The six leading European universities in the field of the bioeconomy are planning to join forces in research, teaching/education, and innovation in this subject area. Following the initiative of the University of Hohenheim in Stuttgart (Germany), they have laid the cornerstone for the “European Bioeconomy University” consortium. The cooperation aims at making the European economy more resource-efficient, sustainable, competitive, and based on a circular mindset.
Hohenheim/Germany — For the European Union, a knowledge-based bioeconomy plays a key role — for example in the development of new crops for food, feed and industry, of new products, as bioplastics and chemicals from renewable resources, of crops adapted to changing climates, and of energy from biomass. In 2012, the EU put forth its Bioeconomy Strategy, paving the way for a sustainable and future-oriented economy in Europe based on renewable resources. The new 2018 EU roadmap indicates a clear direction for further developments.
“European Bioeconomy University” is the title under which the six strongest European universities in the area of the bioeconomy will team up to work towards a common goal. The participants in this initiative are:
- University of Bologna (Italy)
- University of Eastern Finland (Finland)
- University of Hohenheim (Germany)
- Agro Paris Tech, Paris Institute of Technology for Life, Food and Environmental Sciences (France)
- University of Natural Resources and Life Sciences, Vienna (Boku, Austria)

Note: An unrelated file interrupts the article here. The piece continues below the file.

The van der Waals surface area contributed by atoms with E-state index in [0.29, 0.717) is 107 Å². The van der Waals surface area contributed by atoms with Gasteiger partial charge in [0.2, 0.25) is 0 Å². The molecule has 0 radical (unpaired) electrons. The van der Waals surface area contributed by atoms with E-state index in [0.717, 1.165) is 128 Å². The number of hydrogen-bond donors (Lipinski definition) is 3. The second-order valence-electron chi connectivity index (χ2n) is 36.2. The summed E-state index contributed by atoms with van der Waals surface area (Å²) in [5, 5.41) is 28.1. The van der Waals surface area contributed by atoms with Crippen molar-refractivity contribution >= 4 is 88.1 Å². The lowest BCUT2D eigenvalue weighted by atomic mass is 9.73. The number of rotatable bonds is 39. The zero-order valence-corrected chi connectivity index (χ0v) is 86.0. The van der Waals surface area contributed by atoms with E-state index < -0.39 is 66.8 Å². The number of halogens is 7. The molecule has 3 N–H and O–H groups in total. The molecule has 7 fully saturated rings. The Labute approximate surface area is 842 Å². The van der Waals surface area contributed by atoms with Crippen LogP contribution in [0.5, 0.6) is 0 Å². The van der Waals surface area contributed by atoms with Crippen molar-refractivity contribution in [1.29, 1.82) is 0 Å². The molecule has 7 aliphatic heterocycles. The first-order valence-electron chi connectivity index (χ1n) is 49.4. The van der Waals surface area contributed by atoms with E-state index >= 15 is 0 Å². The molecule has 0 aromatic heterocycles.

- Wageningen University and Research (Netherlands)
Benefits of a Knowledge-Based Bioeconomy for the Environment, Economy and Society
The bioeconomy faces a range of major challenges: The rapidly growing global population makes it more difficult to ensure food security, and at the same time natural resources need to be used sustainably. The European economy is still highly dependent on fossil fuels - something that a bioeconomy could change, while at the same time contributing to climate change mitigation.
A sustainable and knowledge-based bioeconomy would also benefit the European economy. Over 18 million jobs already exist in today’s bioeconomic sector, with the potential of at least one million new green jobs by 2030. New future-oriented jobs could be created for Europe’s younger generations of employees, strengthening the European Union’s international competitiveness. The bioeconomy thus benefits the environment, the economy and society alike, and also promotes the transition to sustainability.
Research, Qualification, Innovation — The Keys to Success
“We are in agreement with the European Union that the bioeconomy is the future,” stated Prof. Dr. Stephan Dabbert, President of the University of Hohenheim, which initiated the project. In the past, researchers at these six universities had collaborated on numerous projects. Now they are looking to expand this collaboration and create a new form of cooperation so they can work more visibly and effectively on shaping the European Bioeconomy, he emphasized on behalf of the consortium.
The universities consider three pillars to be absolutely essential for the transition to a bioeconomy: They believe that research forms the basis. Secondly, education and excellence in teaching are vital to tap into the full potential of the future bioeconomy. And thirdly, innovations are key for the transformation of research findings into new technologies, services, products, and companies.
The consortium is convinced that the “European Bioeconomy University” will serve as a future think tank in the European Union. The participating partners cover all areas of the bioeconomy - from agriculture, nutrition, forestry, environment, and sustainability, through industrial applications and biotechnology, to economic and social aspects. This means that the “European Bioeconomy University” can make an important contribution to the transformation towards a knowledge-based bioeconomy in Europe and help to accelerate this process.
Additional Information: Updated Bioeconomy Strategy (EC 2018)